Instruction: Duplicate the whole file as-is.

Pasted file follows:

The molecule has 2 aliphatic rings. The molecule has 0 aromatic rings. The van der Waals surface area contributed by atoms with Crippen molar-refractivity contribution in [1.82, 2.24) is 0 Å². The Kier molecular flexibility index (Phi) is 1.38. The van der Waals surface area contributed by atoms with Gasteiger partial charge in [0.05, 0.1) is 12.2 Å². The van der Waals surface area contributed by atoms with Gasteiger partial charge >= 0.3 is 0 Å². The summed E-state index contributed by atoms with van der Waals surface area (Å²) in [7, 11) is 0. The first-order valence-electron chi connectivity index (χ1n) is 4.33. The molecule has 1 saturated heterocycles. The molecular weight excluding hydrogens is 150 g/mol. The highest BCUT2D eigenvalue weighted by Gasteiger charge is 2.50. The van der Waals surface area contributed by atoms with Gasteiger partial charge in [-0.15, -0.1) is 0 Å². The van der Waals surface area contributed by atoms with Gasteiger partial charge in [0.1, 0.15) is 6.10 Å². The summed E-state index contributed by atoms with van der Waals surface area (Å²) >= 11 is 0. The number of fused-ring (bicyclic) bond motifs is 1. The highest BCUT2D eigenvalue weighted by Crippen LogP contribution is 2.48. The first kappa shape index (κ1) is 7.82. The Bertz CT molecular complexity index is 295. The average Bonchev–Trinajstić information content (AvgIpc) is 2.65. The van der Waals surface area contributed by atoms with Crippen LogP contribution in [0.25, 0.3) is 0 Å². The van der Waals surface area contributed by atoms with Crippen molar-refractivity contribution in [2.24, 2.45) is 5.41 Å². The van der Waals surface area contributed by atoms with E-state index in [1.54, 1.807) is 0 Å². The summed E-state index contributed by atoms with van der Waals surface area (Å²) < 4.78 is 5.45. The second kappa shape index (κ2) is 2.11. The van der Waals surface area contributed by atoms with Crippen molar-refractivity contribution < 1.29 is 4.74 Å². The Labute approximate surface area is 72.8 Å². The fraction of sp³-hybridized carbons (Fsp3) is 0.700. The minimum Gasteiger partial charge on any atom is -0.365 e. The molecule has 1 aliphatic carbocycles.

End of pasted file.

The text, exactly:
The molecule has 2 aliphatic rings. The molecule has 0 aromatic rings. The van der Waals surface area contributed by atoms with Crippen molar-refractivity contribution in [1.82, 2.24) is 0 Å². The Kier molecular flexibility index (Phi) is 1.38. The van der Waals surface area contributed by atoms with Gasteiger partial charge in [0.05, 0.1) is 12.2 Å². The van der Waals surface area contributed by atoms with Gasteiger partial charge >= 0.3 is 0 Å². The summed E-state index contributed by atoms with van der Waals surface area (Å²) in [7, 11) is 0. The first-order valence-electron chi connectivity index (χ1n) is 4.33. The molecule has 1 saturated heterocycles. The molecular weight excluding hydrogens is 150 g/mol. The highest BCUT2D eigenvalue weighted by Gasteiger charge is 2.50. The van der Waals surface area contributed by atoms with Gasteiger partial charge in [-0.15, -0.1) is 0 Å². The van der Waals surface area contributed by atoms with Gasteiger partial charge in [0.1, 0.15) is 6.10 Å². The summed E-state index contributed by atoms with van der Waals surface area (Å²) >= 11 is 0. The number of fused-ring (bicyclic) bond motifs is 1. The highest BCUT2D eigenvalue weighted by Crippen LogP contribution is 2.48. The first kappa shape index (κ1) is 7.82. The Bertz CT molecular complexity index is 295. The average Bonchev–Trinajstić information content (AvgIpc) is 2.65. The van der Waals surface area contributed by atoms with Crippen LogP contribution in [0.25, 0.3) is 0 Å². The van der Waals surface area contributed by atoms with Crippen molar-refractivity contribution in [2.24, 2.45) is 5.41 Å². The van der Waals surface area contributed by atoms with E-state index in [1.54, 1.807) is 0 Å². The summed E-state index contributed by atoms with van der Waals surface area (Å²) < 4.78 is 5.45. The second kappa shape index (κ2) is 2.11. The van der Waals surface area contributed by atoms with Crippen molar-refractivity contribution < 1.29 is 4.74 Å². The Labute approximate surface area is 72.8 Å². The fraction of sp³-hybridized carbons (Fsp3) is 0.700. The minimum Gasteiger partial charge on any atom is -0.365 e. The molecule has 1 aliphatic carbocycles.